Amazing.

 

 

And they continue to work, which is even more amazing!!

 

I find the obsession with absolute minimum temperature, rather than acceptably within normal limits, to be the equivalent of "white glove" housekeeping.  I am not a white glove housekeeper and never will be.  There are not only better things to do with my time, but those things actually affect either my day-to-day life or my mental wellbeing (or both).  [Although I'll be the first to add a cleaner home would probably add at least a bit to my mental health, but, priorities, priorities!]


Brian  AKA  Bri the Tech Guy (website in my user profile) - Windows 10 Home, 64-Bit, Version 1809, Build 17763 

     Presenting the willfully ignorant with facts is the very definition of casting pearls before swine.

             ~ Brian Vogel

 

 

 

              

 


#14 Mike_Walsh

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Posted 27 February 2018 - 06:28 PM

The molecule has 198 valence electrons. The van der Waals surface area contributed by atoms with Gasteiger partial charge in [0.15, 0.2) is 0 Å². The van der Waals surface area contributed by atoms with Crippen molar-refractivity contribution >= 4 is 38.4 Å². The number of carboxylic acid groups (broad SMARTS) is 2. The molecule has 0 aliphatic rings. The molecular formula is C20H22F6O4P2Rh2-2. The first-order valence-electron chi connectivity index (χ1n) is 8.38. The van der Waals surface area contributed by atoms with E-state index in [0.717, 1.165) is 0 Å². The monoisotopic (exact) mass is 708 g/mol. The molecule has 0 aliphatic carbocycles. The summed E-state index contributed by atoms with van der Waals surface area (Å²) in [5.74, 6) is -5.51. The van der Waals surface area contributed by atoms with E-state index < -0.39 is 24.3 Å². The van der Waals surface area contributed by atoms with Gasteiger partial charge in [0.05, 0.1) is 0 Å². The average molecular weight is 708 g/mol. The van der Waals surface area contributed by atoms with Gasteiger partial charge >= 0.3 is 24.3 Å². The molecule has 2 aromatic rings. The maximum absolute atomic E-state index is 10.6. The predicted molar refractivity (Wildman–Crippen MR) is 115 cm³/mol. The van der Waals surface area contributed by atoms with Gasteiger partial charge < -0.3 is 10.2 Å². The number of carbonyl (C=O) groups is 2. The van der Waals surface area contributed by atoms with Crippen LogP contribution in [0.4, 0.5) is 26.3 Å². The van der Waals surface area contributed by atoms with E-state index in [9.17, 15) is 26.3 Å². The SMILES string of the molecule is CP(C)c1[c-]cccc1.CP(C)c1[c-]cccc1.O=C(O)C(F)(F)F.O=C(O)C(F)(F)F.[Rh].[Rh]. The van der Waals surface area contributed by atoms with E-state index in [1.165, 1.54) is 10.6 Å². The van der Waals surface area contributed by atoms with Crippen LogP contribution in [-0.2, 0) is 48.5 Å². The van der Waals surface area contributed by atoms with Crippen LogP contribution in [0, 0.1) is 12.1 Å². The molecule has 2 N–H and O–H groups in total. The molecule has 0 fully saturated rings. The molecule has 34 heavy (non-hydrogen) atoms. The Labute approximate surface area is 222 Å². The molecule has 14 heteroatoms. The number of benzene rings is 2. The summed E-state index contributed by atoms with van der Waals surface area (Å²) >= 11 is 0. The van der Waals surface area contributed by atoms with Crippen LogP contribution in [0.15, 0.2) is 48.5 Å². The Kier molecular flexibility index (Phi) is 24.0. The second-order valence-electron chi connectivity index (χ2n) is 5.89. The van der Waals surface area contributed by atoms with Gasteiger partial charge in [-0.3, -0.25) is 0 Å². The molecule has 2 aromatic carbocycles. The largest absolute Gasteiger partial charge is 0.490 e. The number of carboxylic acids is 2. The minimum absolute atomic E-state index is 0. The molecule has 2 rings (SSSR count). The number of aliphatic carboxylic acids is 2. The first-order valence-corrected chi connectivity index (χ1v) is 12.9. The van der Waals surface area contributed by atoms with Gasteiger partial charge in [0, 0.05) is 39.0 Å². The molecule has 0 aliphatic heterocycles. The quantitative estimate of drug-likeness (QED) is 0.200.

@britechguy:-

 

I find the obsession with absolute minimum temperature, rather than acceptably within normal limits, to be the equivalent of "white glove" housekeeping.  I am not a white glove housekeeper and never will be.  There are not only better things to do with my time, but those things actually affect either my day-to-day life or my mental wellbeing (or both).  [Although I'll be the first to add a cleaner home would probably add at least a bit to my mental health, but, priorities, priorities!]

 

 

I wouldn't describe myself as obsessive about temps (far from it), although like anybody with a grain of sense, I do keep an eye on 'em.